In Slate, I discuss a new paper by José Azar, Sahil Raina, and Martin Schmalz, which argues that the institutional investors that own banks in common do not want banks to compete over the interest rates they offer to, and fees they charge, depositors. The figure above (from their paper) shows that while bank competition looks fine under the traditional HHI index, their alternative measure–the GHHI, which takes account of common ownership–shows that concentration has increased over the last decade. Like their earlier paper on airline competition, this paper offers evidence of the monopolizing tendencies of capitalism, which offers a higher return to investors who are able to circumvent the incentives to compete.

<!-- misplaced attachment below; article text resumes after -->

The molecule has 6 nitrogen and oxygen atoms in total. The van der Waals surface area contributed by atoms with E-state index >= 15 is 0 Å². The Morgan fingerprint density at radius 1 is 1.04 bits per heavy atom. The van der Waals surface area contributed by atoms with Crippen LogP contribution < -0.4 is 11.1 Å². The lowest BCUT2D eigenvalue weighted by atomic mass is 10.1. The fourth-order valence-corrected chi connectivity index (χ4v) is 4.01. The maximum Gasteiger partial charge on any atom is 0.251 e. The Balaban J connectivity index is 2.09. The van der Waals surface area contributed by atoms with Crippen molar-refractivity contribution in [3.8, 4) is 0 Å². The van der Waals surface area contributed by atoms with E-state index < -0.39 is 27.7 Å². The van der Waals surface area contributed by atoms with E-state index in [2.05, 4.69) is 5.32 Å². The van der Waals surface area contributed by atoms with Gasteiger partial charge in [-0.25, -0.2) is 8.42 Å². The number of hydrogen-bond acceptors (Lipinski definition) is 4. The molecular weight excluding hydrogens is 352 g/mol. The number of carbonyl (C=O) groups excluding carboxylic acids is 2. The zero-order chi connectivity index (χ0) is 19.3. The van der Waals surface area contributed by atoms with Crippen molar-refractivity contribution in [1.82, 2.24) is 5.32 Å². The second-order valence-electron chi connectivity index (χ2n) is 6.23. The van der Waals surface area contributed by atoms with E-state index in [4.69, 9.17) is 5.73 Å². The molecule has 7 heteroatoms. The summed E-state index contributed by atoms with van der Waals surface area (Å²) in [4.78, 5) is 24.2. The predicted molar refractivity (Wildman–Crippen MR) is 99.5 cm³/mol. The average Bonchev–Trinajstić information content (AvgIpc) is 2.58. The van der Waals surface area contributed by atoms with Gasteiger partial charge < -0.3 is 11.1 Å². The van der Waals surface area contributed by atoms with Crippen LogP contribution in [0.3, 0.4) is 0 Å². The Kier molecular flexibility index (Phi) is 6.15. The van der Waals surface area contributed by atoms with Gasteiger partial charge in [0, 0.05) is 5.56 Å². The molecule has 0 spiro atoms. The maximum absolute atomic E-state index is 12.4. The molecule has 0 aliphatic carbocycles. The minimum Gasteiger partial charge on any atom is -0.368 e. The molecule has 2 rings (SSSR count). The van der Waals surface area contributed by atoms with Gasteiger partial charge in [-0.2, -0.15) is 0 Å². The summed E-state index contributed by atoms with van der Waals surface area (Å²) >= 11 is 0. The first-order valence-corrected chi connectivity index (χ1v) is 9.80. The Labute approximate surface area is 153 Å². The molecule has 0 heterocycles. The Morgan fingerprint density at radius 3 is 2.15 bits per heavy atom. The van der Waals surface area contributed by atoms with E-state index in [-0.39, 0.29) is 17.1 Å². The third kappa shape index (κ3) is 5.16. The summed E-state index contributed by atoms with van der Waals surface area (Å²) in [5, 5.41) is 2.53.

A number of people have expressed skepticism about the mechanism. How exactly do institutional investors ensure that CEOs do not compete? There are many hypotheses. Their pay structure could reward them; subtle pressures can be brought to bear through communication; there are all kinds of interlocking relationships such as board memberships; and so on.
Below is the trend in bank fees (a similar trend exists for the threshold at which fees are charged). Correlation or causation? The paper uses an instrumental variable approach to claim causation. As always, showing causation is tricky. But more research is justified.